The original play area will be reinstated once the works in the park are completed.

The local landscape character of the Order Limits that pass through the park comprises informal paths within amenity grassland shrubs beneath mature trees to the north, and a denser woodland area with dense rhododendron and secondary tree growth and a formal cycle/pedestrian path to the south.

Any necessary vegetation clearance works has already taken place. During the clearance works, signage was placed within the park to notify park users.

Our team have completed tree surveys within the park. Our engineers are confident that installation will not require the removal of any mature or veteran trees.

We have removed 30 non-mature, largely adjacent to the cycle/pedestrian path. These trees are in areas previously discussed with Rushmoor Borough Council.

Vegetation has only been removed within a 10m wide working area for the open cut works, the construction compound and the two trenchless areas. We have not removed vegetation outside of these areas, unless agreed with Rushmoor Borough Council.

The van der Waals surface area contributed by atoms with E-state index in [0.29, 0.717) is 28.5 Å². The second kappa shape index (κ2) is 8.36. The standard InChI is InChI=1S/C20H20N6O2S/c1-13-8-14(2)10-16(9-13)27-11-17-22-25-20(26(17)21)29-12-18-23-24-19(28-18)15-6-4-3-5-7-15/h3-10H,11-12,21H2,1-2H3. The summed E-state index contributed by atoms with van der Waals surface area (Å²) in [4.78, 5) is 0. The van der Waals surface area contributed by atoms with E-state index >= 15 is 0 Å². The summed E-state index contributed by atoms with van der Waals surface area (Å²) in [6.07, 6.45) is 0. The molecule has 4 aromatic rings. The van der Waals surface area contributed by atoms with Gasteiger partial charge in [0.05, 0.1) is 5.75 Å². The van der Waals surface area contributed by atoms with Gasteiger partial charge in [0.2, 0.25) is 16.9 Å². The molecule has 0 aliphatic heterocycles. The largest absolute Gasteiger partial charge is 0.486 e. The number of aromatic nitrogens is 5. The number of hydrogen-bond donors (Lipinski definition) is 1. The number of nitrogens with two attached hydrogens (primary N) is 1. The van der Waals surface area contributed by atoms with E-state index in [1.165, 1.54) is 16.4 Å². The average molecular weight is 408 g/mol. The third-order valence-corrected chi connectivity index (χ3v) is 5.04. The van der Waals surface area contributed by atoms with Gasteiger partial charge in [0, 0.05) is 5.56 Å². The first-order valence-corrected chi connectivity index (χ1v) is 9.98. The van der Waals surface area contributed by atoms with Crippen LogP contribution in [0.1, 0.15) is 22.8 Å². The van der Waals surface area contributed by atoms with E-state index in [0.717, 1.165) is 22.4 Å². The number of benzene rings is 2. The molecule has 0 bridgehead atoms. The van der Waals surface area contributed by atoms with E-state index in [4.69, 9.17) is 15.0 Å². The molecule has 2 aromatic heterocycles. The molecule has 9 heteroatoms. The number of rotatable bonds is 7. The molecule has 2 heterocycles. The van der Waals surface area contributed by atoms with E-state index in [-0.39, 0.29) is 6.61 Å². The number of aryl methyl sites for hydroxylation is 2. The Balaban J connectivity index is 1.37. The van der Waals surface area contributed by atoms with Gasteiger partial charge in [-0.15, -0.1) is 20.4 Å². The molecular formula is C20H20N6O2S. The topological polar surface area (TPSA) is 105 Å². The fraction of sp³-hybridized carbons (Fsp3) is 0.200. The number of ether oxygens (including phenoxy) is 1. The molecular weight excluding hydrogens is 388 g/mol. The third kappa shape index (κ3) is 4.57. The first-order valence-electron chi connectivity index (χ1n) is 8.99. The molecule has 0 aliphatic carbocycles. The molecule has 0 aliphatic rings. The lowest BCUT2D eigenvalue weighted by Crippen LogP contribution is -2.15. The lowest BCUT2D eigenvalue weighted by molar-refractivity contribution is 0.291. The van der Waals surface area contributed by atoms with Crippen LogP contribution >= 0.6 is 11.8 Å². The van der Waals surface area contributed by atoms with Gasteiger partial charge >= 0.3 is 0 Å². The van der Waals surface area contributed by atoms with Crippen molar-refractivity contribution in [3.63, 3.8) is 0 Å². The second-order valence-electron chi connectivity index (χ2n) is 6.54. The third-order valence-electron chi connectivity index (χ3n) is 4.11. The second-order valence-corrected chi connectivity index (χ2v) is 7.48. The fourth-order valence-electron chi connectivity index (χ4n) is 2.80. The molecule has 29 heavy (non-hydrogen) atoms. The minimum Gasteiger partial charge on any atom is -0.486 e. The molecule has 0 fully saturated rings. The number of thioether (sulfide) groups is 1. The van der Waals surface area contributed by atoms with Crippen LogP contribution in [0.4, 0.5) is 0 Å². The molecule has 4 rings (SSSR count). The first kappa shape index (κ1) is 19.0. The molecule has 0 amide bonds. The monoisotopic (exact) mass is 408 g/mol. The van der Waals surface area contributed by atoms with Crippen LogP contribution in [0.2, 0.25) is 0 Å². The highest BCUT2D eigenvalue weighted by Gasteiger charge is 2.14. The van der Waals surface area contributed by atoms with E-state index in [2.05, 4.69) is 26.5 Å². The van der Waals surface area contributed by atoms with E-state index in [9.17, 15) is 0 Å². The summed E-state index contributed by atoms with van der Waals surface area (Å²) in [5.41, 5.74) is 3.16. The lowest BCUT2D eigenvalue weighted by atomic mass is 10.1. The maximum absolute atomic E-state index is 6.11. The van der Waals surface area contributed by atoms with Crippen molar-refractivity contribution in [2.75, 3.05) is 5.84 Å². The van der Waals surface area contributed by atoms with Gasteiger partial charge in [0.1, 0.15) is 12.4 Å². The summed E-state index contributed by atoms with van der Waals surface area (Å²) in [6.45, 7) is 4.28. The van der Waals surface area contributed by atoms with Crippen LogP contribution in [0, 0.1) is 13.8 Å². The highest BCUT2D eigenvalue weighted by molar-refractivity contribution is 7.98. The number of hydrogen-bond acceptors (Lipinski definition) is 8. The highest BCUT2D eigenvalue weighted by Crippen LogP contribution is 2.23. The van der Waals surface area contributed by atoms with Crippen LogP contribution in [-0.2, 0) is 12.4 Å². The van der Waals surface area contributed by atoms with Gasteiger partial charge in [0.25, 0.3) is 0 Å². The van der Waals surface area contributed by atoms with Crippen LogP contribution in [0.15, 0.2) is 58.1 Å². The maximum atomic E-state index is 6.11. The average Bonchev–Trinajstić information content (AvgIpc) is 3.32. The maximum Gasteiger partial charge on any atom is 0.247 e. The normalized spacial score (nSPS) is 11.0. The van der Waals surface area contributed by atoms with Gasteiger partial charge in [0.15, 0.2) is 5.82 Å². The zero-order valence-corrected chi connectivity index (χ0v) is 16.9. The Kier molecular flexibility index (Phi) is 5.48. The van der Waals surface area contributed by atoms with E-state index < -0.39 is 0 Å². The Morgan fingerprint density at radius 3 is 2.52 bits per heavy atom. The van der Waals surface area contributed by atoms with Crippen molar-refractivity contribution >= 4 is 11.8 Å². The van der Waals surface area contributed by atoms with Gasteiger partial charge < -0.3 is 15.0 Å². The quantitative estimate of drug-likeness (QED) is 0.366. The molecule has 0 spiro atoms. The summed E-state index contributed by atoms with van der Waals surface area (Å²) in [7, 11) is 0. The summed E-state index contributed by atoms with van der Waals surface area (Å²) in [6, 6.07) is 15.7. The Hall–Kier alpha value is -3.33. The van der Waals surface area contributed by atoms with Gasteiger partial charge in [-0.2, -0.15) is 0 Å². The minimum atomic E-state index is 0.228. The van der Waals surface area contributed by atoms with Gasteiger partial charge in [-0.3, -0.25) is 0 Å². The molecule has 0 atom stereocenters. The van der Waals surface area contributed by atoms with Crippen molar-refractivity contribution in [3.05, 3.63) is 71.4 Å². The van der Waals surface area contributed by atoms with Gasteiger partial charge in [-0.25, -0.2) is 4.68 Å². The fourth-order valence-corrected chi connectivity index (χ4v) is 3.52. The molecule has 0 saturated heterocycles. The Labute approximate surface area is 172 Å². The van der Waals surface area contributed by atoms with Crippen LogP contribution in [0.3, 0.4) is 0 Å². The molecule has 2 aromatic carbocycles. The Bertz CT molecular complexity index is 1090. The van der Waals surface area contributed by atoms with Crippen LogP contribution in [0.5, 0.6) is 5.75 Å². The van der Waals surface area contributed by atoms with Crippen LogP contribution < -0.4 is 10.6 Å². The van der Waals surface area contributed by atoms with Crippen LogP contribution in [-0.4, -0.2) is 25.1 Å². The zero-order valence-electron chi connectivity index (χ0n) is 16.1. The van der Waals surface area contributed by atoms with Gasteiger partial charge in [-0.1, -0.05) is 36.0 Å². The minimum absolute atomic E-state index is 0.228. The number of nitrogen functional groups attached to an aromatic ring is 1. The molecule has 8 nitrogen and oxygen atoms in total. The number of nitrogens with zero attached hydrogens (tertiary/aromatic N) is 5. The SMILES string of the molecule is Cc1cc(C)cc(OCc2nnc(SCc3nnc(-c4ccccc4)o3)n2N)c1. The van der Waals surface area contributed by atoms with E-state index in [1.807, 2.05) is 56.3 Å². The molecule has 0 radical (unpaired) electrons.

We have not removed any vegetation that forms the boundary between the park and the residential properties to the south. 


Trees that are being retained are protected from installation activity in line with the protective principles set out in the British Standard. We are using tried and tested techniques to work around tree roots through the park. This includes hand digging and use of air spades around roots to ensure we carefully navigate them. 

The project’s Environmental Clerk of Works and arboriculturalist will visit working areas to provide specialist advice when any works to trees, such as branch removal, are required.

We have carefully considered the open cut works for the pipeline and chosen the alignment which retains trees and where possible reduces work within the root protection areas. As part of our submissions to Rushmoor Borough Council, we have identified the trees that need to be removed. We have also committed to use specialist techniques to safeguard the retained trees. We have provided a non-technical summary of open cut techniques through root protection areas in Queen Elizabeth Park available here.